Pass the Tech

Pass the Tech was born in a Development Communications class at AUP. The students took on an assignment where they collected used laptops and sent them to Hatua Likoni, an NGO in Mombasa, Kenya, which follows and supports students from secondary school to university. Afterwards, they were challenged to create an organization that would ensure the sustainability of their efforts. In its current iteration, Pass the Tech aims to send 100 used and refurbished laptops to Mombasa each fall, so that the program’s students have laptops for their university studies. Take a look at the video below titled "Kenya's Digital Divide: Empowering Mombasa's Youth" through which you get to experience first-hand the impact of this student-faculty collaboration. 

Persistent Women

share their stories

How can we solve a problem if we don't fully understand it?

Gender discrimination is the biased treatment of someone based on their gender, which happens to women in the workplace—a lot. The stories on this website exhibit the intricate nature of gender discrimination in the workplace, which must be recognized if we are to end this pervasive issue. 

Sharing stories invites us to feel and challenges us to learn. These are their stories—these are our stories. Find out more...

billionaireswatch.org

Do extreme wealth inequalities turn societies into plutocracies? www.billionaireswatch.org investigates how the ultra-rich influence politics.

The project, developed by students and Prof. Peter Hägel within the billionaireswatch.org course at AUP, is non-partisan and non-profit.

Design and Performance Workshop

Digital Ethnography & Participatory Politics Workshop

Digital Ethnography & Participatory Politics – Methodological Challenges & Opportunities for Publics and Ethnographers

With this workshop, you will explore a mix of methods to be used in a moving, digital field site when identifying, collecting, and analyzing ethnographic materials. You will also investigate ways in which researchers can critically engage with manifestations of culture, even as those manifestations become increasingly mediated across various media sources.

In the first portion of the workshop, Fatima Aziz (PhD candidate at École des Hautes Études en Science Sociales, Paris, whose research focuses on identity and sociality as co-constructed practices shaped by photographic production, sharing, and interpretation across social media) will introduce the challenges posed by conducting research across social media, which is used as a political platform by publics and as a moving digital field site for ethnographic inquiries. Her insights into the challenges of conducting a digital ethnographic inquiry across different social media will be inspired by the empirical examples she’s drawn from her research into the Twitter movements #tousvoilés and #hijabday.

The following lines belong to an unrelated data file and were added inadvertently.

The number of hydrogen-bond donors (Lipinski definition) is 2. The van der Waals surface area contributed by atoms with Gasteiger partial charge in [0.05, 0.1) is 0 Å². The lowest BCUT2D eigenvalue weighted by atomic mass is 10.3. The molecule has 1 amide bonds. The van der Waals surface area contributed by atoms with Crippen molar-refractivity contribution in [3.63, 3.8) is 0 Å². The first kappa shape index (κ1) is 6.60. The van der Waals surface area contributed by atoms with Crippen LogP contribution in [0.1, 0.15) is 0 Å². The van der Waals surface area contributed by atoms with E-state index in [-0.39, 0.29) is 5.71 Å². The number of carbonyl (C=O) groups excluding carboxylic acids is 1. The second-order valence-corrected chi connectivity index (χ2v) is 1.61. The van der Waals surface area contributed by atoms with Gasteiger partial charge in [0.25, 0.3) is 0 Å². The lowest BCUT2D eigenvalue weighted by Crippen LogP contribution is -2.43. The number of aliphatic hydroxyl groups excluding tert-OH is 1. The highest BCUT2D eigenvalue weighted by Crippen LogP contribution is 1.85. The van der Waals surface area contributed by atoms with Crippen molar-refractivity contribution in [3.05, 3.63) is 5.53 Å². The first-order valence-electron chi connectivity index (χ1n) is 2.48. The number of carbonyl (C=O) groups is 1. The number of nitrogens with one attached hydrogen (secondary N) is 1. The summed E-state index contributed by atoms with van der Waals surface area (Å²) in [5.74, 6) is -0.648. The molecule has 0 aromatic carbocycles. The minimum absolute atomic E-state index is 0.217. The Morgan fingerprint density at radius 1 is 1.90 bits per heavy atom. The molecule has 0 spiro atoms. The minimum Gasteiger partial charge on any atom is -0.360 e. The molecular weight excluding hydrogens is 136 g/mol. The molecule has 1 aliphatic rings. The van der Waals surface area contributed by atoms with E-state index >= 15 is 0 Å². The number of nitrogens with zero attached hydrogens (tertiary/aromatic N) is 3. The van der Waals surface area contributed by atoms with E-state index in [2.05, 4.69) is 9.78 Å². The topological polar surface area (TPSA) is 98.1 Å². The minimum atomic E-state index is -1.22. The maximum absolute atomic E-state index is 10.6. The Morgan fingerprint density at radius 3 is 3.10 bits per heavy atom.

In the second part of the workshop, you and your fellow participants will engage in a speculative research design discussion, be introduced to different available digital tools for conducting ethnographic inquiries, and explore your own research processes, while creating ethnographic inquiry scenarios. 

How People Consume the News

In the Spring semester, 2017, Professor Westley’s class CM1023b undertook a research project into their peers’ news consumption. The research methodology was triangulated through three different stages and modes of enquiry. 

  • Stage 1: The class filled out detailed news diaries of their news consumption over one week. These diaries were then analyzed by a group of students (group 1). The data analysis was presented to the class in the form of a PowerPoint presentation, when each student explained his/her own slides. Their findings were further summarized in an essay. 
  • Stage 2: A second group of students designed and sent out a news survey to the AUP student body. There were 80 respondents. The group then analyzed these results and compared them with the results from group 1 to identify trends and differences. The research was presented to the class in a PowerPoint presentation and summarized in an essay. 
  • Stage 3: A third group of students examined research into international millennials’ news consumption. They then compared this research with the findings of group 2. Similarly, the results were first presented and explained in a PowerPoint presentation and then summarized in an essay. 

Take a look at their project website that presents their findings, their discussion of the data and their conclusions.